• limiting the scope of the new Guideline to residential and small business customers, as defined by the Telecommunications Industry Ombudsman, to align with the Telecommunications Consumer Protections Code.
  • reflecting the calling line identification (CLI) obligations of s354 of the Telecommunications Act 1997; and updating references from ‘ACIF’ to ‘Communications Alliance’

As part of the de-registration of the Calling Number Display Code, industry, with assistance from Comms Alliance, has agreed to:

  • monitor any changes in availability of CND features and the information about these features on a quarterly basis for the next 12 to 18 months; and
  • engage with the relevant consumer bodies to develop CND information materials targeting consumers in vulnerable circumstances and circulate these amongst relevant parties.

Communications Alliance Welcomes Local Number Portability Code Variation No.1/2016

Communications Alliance welcomes the registration of the variation to the Local Number Portability Code (C540:2013), by the Australian Communications and Media Authority.

The variations made to the Code were to:

  • remove the need for Wholesale Service Providers to participate in Service Account Validation; and
  • remove the requirement to Reject where a Service Account Number is not associated to the telephone number(s).

Communications Alliance thanks the working committee for its efforts in testing and developing the required variations to the Code and the ACMA staff and Authority for their assistance with the registration of the variation.

User Requirements for Future Local, Mobile and 18/13 Number Portability for Australia
- Request for Comments

Since the first definition of number portability solutions, technologies and the telecommunications market in general have undergone significant change. Customer expectations are shifting towards minimal or no delays in porting, and service providers are under increasing cost pressures and require less complex solutions, particularly with regards to the porting of local numbers.

Against this background, the Communications Alliance WC50 Number Portability – Future IP Model Working Committee has developed an issues paper User Requirements for entitled Future Local, Mobile and 18/13 Number Portability for Australia. The paper identifies the user requirements for future number portability solutions, with a starting assumption that a single solution may be applicable across local, mobile and 18/13 number types. The paper also considers number portability requirements designed for an all-IP environment from the perspective of various users – both end users of services and service providers involved in supplying voice services and delivering voice calls.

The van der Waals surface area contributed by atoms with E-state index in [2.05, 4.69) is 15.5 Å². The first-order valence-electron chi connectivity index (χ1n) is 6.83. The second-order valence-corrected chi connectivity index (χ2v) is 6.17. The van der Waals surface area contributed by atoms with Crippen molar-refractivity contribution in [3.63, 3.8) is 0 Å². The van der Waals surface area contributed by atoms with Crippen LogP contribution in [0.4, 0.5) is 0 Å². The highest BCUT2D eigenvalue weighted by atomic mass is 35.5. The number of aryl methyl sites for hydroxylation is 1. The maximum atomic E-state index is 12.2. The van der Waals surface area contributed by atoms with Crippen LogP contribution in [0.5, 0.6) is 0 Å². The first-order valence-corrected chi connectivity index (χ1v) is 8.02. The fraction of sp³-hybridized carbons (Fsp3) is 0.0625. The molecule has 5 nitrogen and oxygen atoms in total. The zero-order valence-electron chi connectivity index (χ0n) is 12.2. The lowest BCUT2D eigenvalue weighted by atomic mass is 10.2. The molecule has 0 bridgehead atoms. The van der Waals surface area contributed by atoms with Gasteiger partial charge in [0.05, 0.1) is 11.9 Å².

Comments are welcome from end users of telecommunications services, equipment suppliers and carriers and carriage service providers. Noting in particular the following questions:

  • Are the assumptions reasonable; and
  • Are the use cases sufficient – or are any others required to be included?

Comments received will be considered by the members of WC50 and used to assist in the evaluation of future number portability solutions.

A copy of the paper can be found here on the Communications Alliance website.
Comments can be submitted via the Submit Comments Form.

Comments on the documents are requested by 5 p.m. (AEDT) on Friday 25 November 2016.

Communications Essentials: Artificial Intelligence

Save the Date: 7 December 2016

This seminar will explore the rise of Artificial Intelligence and its implications for the telco sector.

More details to follow.